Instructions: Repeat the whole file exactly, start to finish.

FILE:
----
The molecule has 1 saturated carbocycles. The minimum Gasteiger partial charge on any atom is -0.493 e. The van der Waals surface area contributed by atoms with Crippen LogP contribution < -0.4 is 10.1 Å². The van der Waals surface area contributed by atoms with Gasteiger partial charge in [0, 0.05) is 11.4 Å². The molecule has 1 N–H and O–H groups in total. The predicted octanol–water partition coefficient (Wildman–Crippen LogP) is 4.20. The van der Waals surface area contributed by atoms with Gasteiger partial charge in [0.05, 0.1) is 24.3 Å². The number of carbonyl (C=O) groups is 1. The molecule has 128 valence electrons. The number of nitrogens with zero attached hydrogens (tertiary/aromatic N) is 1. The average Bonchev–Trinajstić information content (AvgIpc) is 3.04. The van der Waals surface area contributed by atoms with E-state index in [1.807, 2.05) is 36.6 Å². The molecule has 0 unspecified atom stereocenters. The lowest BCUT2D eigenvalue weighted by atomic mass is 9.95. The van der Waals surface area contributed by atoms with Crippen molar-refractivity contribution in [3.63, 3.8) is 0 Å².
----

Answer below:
The molecule has 1 saturated carbocycles. The minimum Gasteiger partial charge on any atom is -0.493 e. The van der Waals surface area contributed by atoms with Crippen LogP contribution < -0.4 is 10.1 Å². The van der Waals surface area contributed by atoms with Gasteiger partial charge in [0, 0.05) is 11.4 Å². The molecule has 1 N–H and O–H groups in total. The predicted octanol–water partition coefficient (Wildman–Crippen LogP) is 4.20. The van der Waals surface area contributed by atoms with Gasteiger partial charge in [0.05, 0.1) is 24.3 Å². The number of carbonyl (C=O) groups is 1. The molecule has 128 valence electrons. The number of nitrogens with zero attached hydrogens (tertiary/aromatic N) is 1. The average Bonchev–Trinajstić information content (AvgIpc) is 3.04. The van der Waals surface area contributed by atoms with E-state index in [1.807, 2.05) is 36.6 Å². The molecule has 0 unspecified atom stereocenters. The lowest BCUT2D eigenvalue weighted by atomic mass is 9.95. The van der Waals surface area contributed by atoms with Crippen molar-refractivity contribution in [3.63, 3.8) is 0 Å².